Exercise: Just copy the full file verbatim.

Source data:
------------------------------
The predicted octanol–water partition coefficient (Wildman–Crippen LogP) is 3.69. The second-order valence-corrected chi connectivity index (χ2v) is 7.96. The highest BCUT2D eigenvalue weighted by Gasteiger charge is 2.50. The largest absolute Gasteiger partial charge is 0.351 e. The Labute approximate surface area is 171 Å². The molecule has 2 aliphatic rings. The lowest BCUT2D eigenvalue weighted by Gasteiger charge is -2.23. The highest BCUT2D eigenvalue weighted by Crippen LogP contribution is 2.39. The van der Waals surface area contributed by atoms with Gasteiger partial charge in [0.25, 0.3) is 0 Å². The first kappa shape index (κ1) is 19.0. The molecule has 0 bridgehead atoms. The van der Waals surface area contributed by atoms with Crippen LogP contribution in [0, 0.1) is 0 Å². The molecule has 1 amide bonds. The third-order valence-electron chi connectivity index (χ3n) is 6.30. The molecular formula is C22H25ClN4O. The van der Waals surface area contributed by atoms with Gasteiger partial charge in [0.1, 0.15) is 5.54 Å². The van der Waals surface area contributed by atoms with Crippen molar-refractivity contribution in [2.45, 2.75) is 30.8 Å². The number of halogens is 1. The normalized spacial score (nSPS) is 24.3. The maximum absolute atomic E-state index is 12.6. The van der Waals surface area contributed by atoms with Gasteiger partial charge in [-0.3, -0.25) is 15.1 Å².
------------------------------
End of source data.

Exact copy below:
The predicted octanol–water partition coefficient (Wildman–Crippen LogP) is 3.69. The second-order valence-corrected chi connectivity index (χ2v) is 7.96. The highest BCUT2D eigenvalue weighted by Gasteiger charge is 2.50. The largest absolute Gasteiger partial charge is 0.351 e. The Labute approximate surface area is 171 Å². The molecule has 2 aliphatic rings. The lowest BCUT2D eigenvalue weighted by Gasteiger charge is -2.23. The highest BCUT2D eigenvalue weighted by Crippen LogP contribution is 2.39. The van der Waals surface area contributed by atoms with Gasteiger partial charge in [0.25, 0.3) is 0 Å². The first kappa shape index (κ1) is 19.0. The molecule has 0 bridgehead atoms. The van der Waals surface area contributed by atoms with Crippen LogP contribution in [0, 0.1) is 0 Å². The molecule has 1 amide bonds. The third-order valence-electron chi connectivity index (χ3n) is 6.30. The molecular formula is C22H25ClN4O. The van der Waals surface area contributed by atoms with Gasteiger partial charge in [0.1, 0.15) is 5.54 Å². The van der Waals surface area contributed by atoms with Crippen molar-refractivity contribution in [2.45, 2.75) is 30.8 Å². The number of halogens is 1. The normalized spacial score (nSPS) is 24.3. The maximum absolute atomic E-state index is 12.6. The van der Waals surface area contributed by atoms with Gasteiger partial charge in [-0.3, -0.25) is 15.1 Å².